The Trans-Siberian Orchestra’s lost Christmas Eve

The Trans-Siberian Orchestra’s lost Christmas Eve


The Trans-Siberian Orchestra brought their final performance of “The Lost Christmas Eve,” along with other tracks, to the Mohegan Sun Arena on Thursday, Dec. 19.

The Trans-Siberian Orchestra was founded by Paul O’Neil, who has been in the music industry for many years.

He had a vision to create a progressive rock band that would push the boundaries further than any group before. O’Neil began a relationship with the band Savatage, which introduced him to Jon Oliva, Bob Kinkel and Al Pitrelli, as well as reconnecting him with studio engineer Dave Wittman, who later became the original collaborators in O’Neil’s grand vision of Trans-Siberian Orchestra.

They decided to take the music out on tour and began their live Christmas rock opera back in 1999 as an annual November-December Extravaganza. The show is filled with every imaginable effect you can think of, from lasers, fireworks, synchronized light shows, multiple stages — you name it they have incorporated it.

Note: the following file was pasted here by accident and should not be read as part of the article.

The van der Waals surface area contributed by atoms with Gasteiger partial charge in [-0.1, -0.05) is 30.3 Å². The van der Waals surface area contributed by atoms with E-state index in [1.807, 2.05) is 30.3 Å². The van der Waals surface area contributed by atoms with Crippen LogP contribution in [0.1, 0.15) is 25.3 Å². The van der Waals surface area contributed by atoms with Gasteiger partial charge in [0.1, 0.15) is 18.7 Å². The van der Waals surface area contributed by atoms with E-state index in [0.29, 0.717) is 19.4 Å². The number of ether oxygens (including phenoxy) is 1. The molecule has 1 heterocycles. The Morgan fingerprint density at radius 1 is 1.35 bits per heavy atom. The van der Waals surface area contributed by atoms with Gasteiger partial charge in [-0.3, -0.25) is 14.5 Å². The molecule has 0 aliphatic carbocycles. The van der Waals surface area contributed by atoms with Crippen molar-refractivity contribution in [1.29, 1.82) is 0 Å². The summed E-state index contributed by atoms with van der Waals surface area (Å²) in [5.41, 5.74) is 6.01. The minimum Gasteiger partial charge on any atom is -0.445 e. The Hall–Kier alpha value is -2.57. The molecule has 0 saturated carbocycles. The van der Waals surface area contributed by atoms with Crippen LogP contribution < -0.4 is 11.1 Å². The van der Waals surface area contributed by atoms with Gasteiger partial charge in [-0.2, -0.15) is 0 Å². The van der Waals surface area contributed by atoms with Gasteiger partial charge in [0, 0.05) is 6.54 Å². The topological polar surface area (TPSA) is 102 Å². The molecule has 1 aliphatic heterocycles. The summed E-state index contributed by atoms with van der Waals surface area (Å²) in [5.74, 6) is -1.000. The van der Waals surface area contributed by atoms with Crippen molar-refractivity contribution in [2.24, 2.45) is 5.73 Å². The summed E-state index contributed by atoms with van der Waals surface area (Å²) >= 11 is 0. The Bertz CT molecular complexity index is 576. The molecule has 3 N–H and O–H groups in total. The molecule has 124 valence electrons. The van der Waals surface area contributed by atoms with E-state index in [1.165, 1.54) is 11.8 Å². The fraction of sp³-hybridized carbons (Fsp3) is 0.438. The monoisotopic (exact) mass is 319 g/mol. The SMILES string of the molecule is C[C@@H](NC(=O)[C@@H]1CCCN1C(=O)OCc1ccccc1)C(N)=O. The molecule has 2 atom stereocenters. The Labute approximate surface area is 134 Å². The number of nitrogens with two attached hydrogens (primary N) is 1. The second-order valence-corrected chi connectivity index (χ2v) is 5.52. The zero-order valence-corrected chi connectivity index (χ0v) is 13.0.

Their first installment of the night was the performance of “The Lost Christmas Eve,” where the story line was a little depressing at times, but had a sentimental ending.

The second part of the night was a mixture of music from their other albums. The light show and stage theatrics were fun to watch, but you had to question how this performance was related to the holidays.

I have seen Trans-Siberian Orchestra in the past and it was a show that amazes and you left feeling the holiday spirit. This time around it had it’s good moments, but was a little disappointed of the storyline.

On a positive note, for every tour stop, the group donates one dollar or more from each ticket sold to a local charity in the state they are performing in. They were able to spread the wealth across many charities across the state.

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